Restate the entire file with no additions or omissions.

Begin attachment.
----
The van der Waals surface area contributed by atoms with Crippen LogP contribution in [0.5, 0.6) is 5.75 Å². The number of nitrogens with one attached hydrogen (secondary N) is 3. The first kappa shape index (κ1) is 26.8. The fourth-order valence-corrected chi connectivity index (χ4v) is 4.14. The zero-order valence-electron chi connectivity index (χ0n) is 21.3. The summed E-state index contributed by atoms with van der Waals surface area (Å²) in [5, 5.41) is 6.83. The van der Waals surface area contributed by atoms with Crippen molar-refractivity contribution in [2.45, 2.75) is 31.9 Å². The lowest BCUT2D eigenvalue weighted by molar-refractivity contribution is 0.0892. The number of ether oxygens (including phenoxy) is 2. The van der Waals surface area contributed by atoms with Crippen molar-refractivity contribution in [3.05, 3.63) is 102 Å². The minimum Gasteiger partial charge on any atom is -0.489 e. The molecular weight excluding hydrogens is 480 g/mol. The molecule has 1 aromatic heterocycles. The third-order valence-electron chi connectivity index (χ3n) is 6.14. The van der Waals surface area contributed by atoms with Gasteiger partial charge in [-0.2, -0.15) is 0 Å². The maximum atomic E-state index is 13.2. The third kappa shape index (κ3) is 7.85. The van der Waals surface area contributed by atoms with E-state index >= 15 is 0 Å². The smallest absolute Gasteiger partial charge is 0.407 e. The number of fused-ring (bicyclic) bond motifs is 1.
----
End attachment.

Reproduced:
The van der Waals surface area contributed by atoms with Crippen LogP contribution in [0.5, 0.6) is 5.75 Å². The number of nitrogens with one attached hydrogen (secondary N) is 3. The first kappa shape index (κ1) is 26.8. The fourth-order valence-corrected chi connectivity index (χ4v) is 4.14. The zero-order valence-electron chi connectivity index (χ0n) is 21.3. The summed E-state index contributed by atoms with van der Waals surface area (Å²) in [5, 5.41) is 6.83. The van der Waals surface area contributed by atoms with Crippen molar-refractivity contribution in [2.45, 2.75) is 31.9 Å². The lowest BCUT2D eigenvalue weighted by molar-refractivity contribution is 0.0892. The number of ether oxygens (including phenoxy) is 2. The van der Waals surface area contributed by atoms with Crippen molar-refractivity contribution in [3.05, 3.63) is 102 Å². The minimum Gasteiger partial charge on any atom is -0.489 e. The molecular weight excluding hydrogens is 480 g/mol. The molecule has 1 aromatic heterocycles. The third-order valence-electron chi connectivity index (χ3n) is 6.14. The van der Waals surface area contributed by atoms with Gasteiger partial charge in [-0.2, -0.15) is 0 Å². The maximum atomic E-state index is 13.2. The third kappa shape index (κ3) is 7.85. The van der Waals surface area contributed by atoms with E-state index >= 15 is 0 Å². The smallest absolute Gasteiger partial charge is 0.407 e. The number of fused-ring (bicyclic) bond motifs is 1.